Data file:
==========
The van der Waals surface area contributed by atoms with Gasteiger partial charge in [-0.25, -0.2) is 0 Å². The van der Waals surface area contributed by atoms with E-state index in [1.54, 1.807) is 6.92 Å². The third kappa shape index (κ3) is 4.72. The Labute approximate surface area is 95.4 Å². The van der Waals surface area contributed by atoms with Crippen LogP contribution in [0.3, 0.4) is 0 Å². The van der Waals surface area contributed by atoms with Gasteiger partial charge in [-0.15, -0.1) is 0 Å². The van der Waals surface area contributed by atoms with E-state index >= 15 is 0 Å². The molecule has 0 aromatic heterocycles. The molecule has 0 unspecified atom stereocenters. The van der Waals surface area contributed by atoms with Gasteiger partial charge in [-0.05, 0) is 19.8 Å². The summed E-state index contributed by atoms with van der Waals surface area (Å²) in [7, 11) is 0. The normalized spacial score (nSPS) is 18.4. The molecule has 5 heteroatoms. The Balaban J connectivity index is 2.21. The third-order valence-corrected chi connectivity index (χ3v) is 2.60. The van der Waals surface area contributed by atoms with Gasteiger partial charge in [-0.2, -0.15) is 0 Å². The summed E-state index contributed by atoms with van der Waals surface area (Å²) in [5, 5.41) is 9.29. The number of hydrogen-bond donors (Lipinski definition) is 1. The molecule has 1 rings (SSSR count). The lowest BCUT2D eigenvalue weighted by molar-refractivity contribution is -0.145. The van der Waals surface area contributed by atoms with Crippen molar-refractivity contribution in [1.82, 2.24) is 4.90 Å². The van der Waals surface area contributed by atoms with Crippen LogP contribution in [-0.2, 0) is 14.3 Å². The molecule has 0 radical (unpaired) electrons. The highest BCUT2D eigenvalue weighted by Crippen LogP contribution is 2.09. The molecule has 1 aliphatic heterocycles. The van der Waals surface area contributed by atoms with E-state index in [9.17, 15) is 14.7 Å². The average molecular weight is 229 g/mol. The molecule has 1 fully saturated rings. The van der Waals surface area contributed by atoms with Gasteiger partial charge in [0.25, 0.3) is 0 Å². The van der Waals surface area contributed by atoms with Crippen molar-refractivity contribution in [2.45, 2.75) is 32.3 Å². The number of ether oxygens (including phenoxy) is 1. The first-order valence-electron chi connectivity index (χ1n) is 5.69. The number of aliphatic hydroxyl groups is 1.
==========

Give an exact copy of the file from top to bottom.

The van der Waals surface area contributed by atoms with Gasteiger partial charge in [-0.25, -0.2) is 0 Å². The van der Waals surface area contributed by atoms with E-state index in [1.54, 1.807) is 6.92 Å². The third kappa shape index (κ3) is 4.72. The Labute approximate surface area is 95.4 Å². The van der Waals surface area contributed by atoms with Crippen LogP contribution in [0.3, 0.4) is 0 Å². The van der Waals surface area contributed by atoms with Gasteiger partial charge in [-0.15, -0.1) is 0 Å². The van der Waals surface area contributed by atoms with E-state index >= 15 is 0 Å². The molecule has 0 aromatic heterocycles. The molecule has 0 unspecified atom stereocenters. The van der Waals surface area contributed by atoms with Gasteiger partial charge in [-0.05, 0) is 19.8 Å². The summed E-state index contributed by atoms with van der Waals surface area (Å²) in [7, 11) is 0. The normalized spacial score (nSPS) is 18.4. The molecule has 5 heteroatoms. The Balaban J connectivity index is 2.21. The third-order valence-corrected chi connectivity index (χ3v) is 2.60. The van der Waals surface area contributed by atoms with Gasteiger partial charge in [-0.2, -0.15) is 0 Å². The summed E-state index contributed by atoms with van der Waals surface area (Å²) in [5, 5.41) is 9.29. The number of hydrogen-bond donors (Lipinski definition) is 1. The molecule has 1 rings (SSSR count). The lowest BCUT2D eigenvalue weighted by molar-refractivity contribution is -0.145. The van der Waals surface area contributed by atoms with Crippen molar-refractivity contribution in [1.82, 2.24) is 4.90 Å². The van der Waals surface area contributed by atoms with Crippen LogP contribution in [-0.2, 0) is 14.3 Å². The molecule has 0 radical (unpaired) electrons. The highest BCUT2D eigenvalue weighted by Crippen LogP contribution is 2.09. The molecule has 1 aliphatic heterocycles. The van der Waals surface area contributed by atoms with E-state index in [9.17, 15) is 14.7 Å². The average molecular weight is 229 g/mol. The molecule has 1 fully saturated rings. The van der Waals surface area contributed by atoms with Gasteiger partial charge in [0.25, 0.3) is 0 Å². The van der Waals surface area contributed by atoms with Crippen molar-refractivity contribution in [2.45, 2.75) is 32.3 Å². The number of ether oxygens (including phenoxy) is 1. The first-order valence-electron chi connectivity index (χ1n) is 5.69. The number of aliphatic hydroxyl groups is 1.